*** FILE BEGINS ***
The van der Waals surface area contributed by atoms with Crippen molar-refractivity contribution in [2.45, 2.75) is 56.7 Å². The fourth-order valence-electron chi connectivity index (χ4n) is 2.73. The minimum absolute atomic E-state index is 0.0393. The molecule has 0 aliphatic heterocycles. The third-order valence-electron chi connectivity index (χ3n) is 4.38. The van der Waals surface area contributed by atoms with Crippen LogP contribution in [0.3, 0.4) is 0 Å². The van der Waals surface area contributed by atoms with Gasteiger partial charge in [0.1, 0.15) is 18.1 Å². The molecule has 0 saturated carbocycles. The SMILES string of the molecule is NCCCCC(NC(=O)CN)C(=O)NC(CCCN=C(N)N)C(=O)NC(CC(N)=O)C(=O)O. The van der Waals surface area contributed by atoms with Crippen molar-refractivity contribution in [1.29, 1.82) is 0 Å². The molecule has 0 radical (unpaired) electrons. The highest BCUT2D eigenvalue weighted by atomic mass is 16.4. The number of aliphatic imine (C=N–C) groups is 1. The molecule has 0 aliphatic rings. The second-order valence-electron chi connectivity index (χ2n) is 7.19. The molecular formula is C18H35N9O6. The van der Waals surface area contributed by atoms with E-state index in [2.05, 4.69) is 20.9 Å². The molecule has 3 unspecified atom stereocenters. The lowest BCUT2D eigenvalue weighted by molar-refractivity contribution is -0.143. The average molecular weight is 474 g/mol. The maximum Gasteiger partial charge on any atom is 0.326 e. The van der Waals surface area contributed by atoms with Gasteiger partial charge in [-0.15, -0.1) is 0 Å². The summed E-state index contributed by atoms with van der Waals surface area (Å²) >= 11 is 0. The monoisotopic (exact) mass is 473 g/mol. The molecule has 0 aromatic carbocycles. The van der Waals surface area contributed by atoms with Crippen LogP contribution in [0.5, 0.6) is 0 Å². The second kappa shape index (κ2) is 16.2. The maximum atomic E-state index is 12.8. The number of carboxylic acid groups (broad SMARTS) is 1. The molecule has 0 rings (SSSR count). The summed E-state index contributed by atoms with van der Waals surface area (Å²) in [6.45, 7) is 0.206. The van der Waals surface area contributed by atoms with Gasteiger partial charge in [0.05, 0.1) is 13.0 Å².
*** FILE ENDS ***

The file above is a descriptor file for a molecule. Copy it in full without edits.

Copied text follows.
The van der Waals surface area contributed by atoms with Crippen molar-refractivity contribution in [2.45, 2.75) is 56.7 Å². The fourth-order valence-electron chi connectivity index (χ4n) is 2.73. The minimum absolute atomic E-state index is 0.0393. The molecule has 0 aliphatic heterocycles. The third-order valence-electron chi connectivity index (χ3n) is 4.38. The van der Waals surface area contributed by atoms with Crippen LogP contribution in [0.3, 0.4) is 0 Å². The van der Waals surface area contributed by atoms with Gasteiger partial charge in [0.1, 0.15) is 18.1 Å². The molecule has 0 saturated carbocycles. The SMILES string of the molecule is NCCCCC(NC(=O)CN)C(=O)NC(CCCN=C(N)N)C(=O)NC(CC(N)=O)C(=O)O. The van der Waals surface area contributed by atoms with Crippen molar-refractivity contribution in [1.29, 1.82) is 0 Å². The molecule has 0 radical (unpaired) electrons. The highest BCUT2D eigenvalue weighted by atomic mass is 16.4. The number of aliphatic imine (C=N–C) groups is 1. The molecule has 0 aliphatic rings. The second-order valence-electron chi connectivity index (χ2n) is 7.19. The molecular formula is C18H35N9O6. The van der Waals surface area contributed by atoms with E-state index in [2.05, 4.69) is 20.9 Å². The molecule has 3 unspecified atom stereocenters. The lowest BCUT2D eigenvalue weighted by molar-refractivity contribution is -0.143. The average molecular weight is 474 g/mol. The maximum Gasteiger partial charge on any atom is 0.326 e. The van der Waals surface area contributed by atoms with Gasteiger partial charge in [-0.15, -0.1) is 0 Å². The summed E-state index contributed by atoms with van der Waals surface area (Å²) >= 11 is 0. The monoisotopic (exact) mass is 473 g/mol. The molecule has 0 aromatic carbocycles. The van der Waals surface area contributed by atoms with Crippen LogP contribution in [0.5, 0.6) is 0 Å². The second kappa shape index (κ2) is 16.2. The maximum atomic E-state index is 12.8. The number of carboxylic acid groups (broad SMARTS) is 1. The molecule has 0 rings (SSSR count). The summed E-state index contributed by atoms with van der Waals surface area (Å²) in [6.45, 7) is 0.206. The van der Waals surface area contributed by atoms with Gasteiger partial charge in [0.05, 0.1) is 13.0 Å².